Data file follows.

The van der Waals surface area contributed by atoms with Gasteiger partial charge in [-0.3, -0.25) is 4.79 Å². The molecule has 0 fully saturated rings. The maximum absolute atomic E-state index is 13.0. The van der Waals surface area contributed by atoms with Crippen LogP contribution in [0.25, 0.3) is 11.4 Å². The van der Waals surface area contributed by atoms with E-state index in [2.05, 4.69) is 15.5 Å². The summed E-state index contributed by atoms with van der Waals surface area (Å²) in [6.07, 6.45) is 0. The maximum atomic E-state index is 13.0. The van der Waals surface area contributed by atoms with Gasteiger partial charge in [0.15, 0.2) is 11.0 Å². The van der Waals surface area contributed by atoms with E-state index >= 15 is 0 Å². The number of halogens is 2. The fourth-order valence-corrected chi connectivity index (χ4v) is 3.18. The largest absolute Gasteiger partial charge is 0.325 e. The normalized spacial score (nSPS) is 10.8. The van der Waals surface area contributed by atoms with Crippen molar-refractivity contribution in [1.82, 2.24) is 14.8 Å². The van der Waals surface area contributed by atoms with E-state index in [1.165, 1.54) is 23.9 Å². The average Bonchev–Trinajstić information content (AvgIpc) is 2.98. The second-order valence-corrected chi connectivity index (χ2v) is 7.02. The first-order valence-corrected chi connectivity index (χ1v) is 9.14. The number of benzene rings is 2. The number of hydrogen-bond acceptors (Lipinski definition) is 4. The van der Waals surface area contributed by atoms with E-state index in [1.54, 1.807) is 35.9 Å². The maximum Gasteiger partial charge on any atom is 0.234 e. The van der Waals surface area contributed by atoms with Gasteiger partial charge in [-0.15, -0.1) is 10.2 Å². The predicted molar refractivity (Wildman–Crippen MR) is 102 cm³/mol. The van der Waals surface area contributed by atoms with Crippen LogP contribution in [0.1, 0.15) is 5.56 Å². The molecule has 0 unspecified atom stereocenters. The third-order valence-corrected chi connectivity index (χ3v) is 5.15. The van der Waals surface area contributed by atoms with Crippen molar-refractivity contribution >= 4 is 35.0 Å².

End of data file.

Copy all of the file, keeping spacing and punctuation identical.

The van der Waals surface area contributed by atoms with Gasteiger partial charge in [-0.3, -0.25) is 4.79 Å². The molecule has 0 fully saturated rings. The maximum absolute atomic E-state index is 13.0. The van der Waals surface area contributed by atoms with Crippen LogP contribution in [0.25, 0.3) is 11.4 Å². The van der Waals surface area contributed by atoms with E-state index in [2.05, 4.69) is 15.5 Å². The summed E-state index contributed by atoms with van der Waals surface area (Å²) in [6.07, 6.45) is 0. The maximum atomic E-state index is 13.0. The van der Waals surface area contributed by atoms with Gasteiger partial charge in [0.15, 0.2) is 11.0 Å². The van der Waals surface area contributed by atoms with E-state index >= 15 is 0 Å². The number of halogens is 2. The fourth-order valence-corrected chi connectivity index (χ4v) is 3.18. The largest absolute Gasteiger partial charge is 0.325 e. The normalized spacial score (nSPS) is 10.8. The van der Waals surface area contributed by atoms with Crippen molar-refractivity contribution in [1.82, 2.24) is 14.8 Å². The van der Waals surface area contributed by atoms with E-state index in [1.165, 1.54) is 23.9 Å². The average Bonchev–Trinajstić information content (AvgIpc) is 2.98. The second-order valence-corrected chi connectivity index (χ2v) is 7.02. The first-order valence-corrected chi connectivity index (χ1v) is 9.14. The number of benzene rings is 2. The number of hydrogen-bond acceptors (Lipinski definition) is 4. The van der Waals surface area contributed by atoms with E-state index in [1.54, 1.807) is 35.9 Å². The maximum Gasteiger partial charge on any atom is 0.234 e. The van der Waals surface area contributed by atoms with Gasteiger partial charge in [-0.15, -0.1) is 10.2 Å². The predicted molar refractivity (Wildman–Crippen MR) is 102 cm³/mol. The van der Waals surface area contributed by atoms with Crippen LogP contribution in [0.1, 0.15) is 5.56 Å². The molecule has 0 unspecified atom stereocenters. The third-order valence-corrected chi connectivity index (χ3v) is 5.15. The van der Waals surface area contributed by atoms with Crippen molar-refractivity contribution >= 4 is 35.0 Å².